October 9, 2018
Eye on the Spine

In 2000, Shoham approached the Technion’s incubator and started a company, today known as Mazor Robotics.

By Avi Jorisch, published in JPost on 28 September, 2018



Medtronic, an Irish-American medical device company, announced last Friday that it was purchasing Israel’s Mazor Robotics for a hefty $1.64 billion, the biggest exit ever for an Israeli biotech company. Mazor’s signature piece of technology, a robotic-assisted procedure, represents the future gold standard of spine surgery, which is now poised to be implemented globally. Israeli innovations are improving the lives of millions of Americans and other people around the world, and this technology’s proven track record should encourage more American hospitals to adopt it.

Until about 15 years ago, spinal surgery was a lot like grasping in the dark. In order to even understand what procedure was necessary, doctors had to open up the spine. But a leading Israeli robotics professor, in conjunction with the Cleveland Clinic, developed a procedure that uses advanced artificial intelligence to help doctors perform previously unthinkable surgeries.

Prof. Moshe Shoham teaches at the Technion, the so-called MIT of Israel. In the late 1990s, Shoham began studying the spine because of its critical role in human mechanics, with the idea that the latest robotic technology could help doctors in the operating room. One of the first things he learned about spinal surgery is that it can be a nerve-racking experience not only for patients, but also for doctors, who often place large screws into small slots in the vertebrae by hand. If the doctor is slightly off, there is a high risk that the patient will be paralyzed for life. These types of procedures often require extensive tissue dissection and can result in blood loss and infection.

But Shoham believed that if a more accurate procedure could be developed, the probability of swift recovery would increase. While researching the issue, he was shocked to discover that during about two to three percent of spinal surgeries patients suffered nerve damage, which can result in weakness, muscle atrophy, twitching and paralysis. To his mind, that was unacceptably high.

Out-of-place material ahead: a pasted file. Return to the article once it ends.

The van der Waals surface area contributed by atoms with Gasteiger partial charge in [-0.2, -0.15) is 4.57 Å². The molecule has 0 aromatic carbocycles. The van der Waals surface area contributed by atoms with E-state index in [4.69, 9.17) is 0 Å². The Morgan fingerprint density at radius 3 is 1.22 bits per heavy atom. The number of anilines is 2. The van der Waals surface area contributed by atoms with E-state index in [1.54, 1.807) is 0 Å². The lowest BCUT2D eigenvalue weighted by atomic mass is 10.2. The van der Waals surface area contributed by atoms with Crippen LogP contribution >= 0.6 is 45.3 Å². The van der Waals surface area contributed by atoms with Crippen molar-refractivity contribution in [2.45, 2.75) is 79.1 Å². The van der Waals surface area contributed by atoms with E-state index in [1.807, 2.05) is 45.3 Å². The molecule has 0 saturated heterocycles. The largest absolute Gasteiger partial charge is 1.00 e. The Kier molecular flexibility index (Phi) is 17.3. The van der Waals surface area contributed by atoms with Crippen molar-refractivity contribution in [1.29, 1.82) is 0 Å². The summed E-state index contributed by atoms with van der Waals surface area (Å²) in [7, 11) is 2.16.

In 2000, Shoham approached the Technion’s incubator – whose mission is to provide startups with operational support, management training and office space – and started a company, today known as Mazor Robotics. After four years of research and development, he began testing a robot capable of assisting surgeons in the operating room. He started with cadavers at the Sheba Medical Center in Israel and the Cleveland Clinic in the United States. Shoham and his team set out to prove that their invention could reduce operating-room time, minimize invasive surgeries, reduce the risk of infection and blood loss, and expedite recovery. The system wasn’t meant to replace surgeons, but to help them achieve better results.

By the end of 2004, not only did Mazor have a fully working product called SpineAssist, but it had been approved for sale by health authorities in Europe and the United States. “I was really astonished,” says Sho – ham. “We got it quite early.”

SHOHAM AND HIS PARTNERS created a unique imaging system. Prior to surgery, the patient undergoes a CT scan of the spine. On the day of the procedure, doctors take another two X-rays of the spinal column, one from the back and another from the side. A technician then merges the two sets of images using SpineAssist’s algorithms to create a three-dimensional blueprint. This allows surgeons to accurately see the spine in a way that was never possible before. After examining and approving the system’s recommendations, the doctor implants the screws using Shoham’s robot, which can accurately insert a spinal implant and reduce the danger of damaging nerves and vital organs. Finally, the system directs surgeons to the exact spot where they need to operate.

The holes for the screws can be placed within one millimeter of the desired location – about one-fifth the width of a human hair. This accuracy enables surgeons to reduce the chances of damage to the spinal cord and blood vessels during the operation. “With the robot we can be very precise,” says Dr. Andrew Cannestra, a neurosurgeon at Baptist Health in Jacksonville, Florida, who specializes in minimally invasive procedures. “It’s difficult to get the screws into the bone because there’s just not that much real estate… The robot allows us to put the largest screw possible into the smallest space.”

The system also has the added benefit of lowering radiation exposure during surgery for both patients and surgical teams. According to Mazor, use of the robot means that surgeons can now carry out procedures they would previously never have attempted – from spinal fusion to biopsies for suspected tumors. Medical procedures will never be the same.

Mazor has continued to win over doctors and patients, one procedure at a time. More than a decade after it received permission to sell its product in the United States and Europe, surgeons around the world are performing over a hundred operations a week using its technology. And not one patient who has undergone a procedure with Mazor’s robot has been crippled or experienced any kind of nerve damage.

There are currently just under 100 US hospitals utilizing Mazor’s artificial intelligence. The robot’s success speaks for itself, and every major medical center that performs spine surgery would be wise to integrate the technology as quickly as possible.

Avi Jorisch is the author of Thou Shalt Innovate: How Israeli Ingenuity Repairs the World (Gefen Publishing). He is also a Senior Fellow at the American Foreign Policy Council and the Israel Project.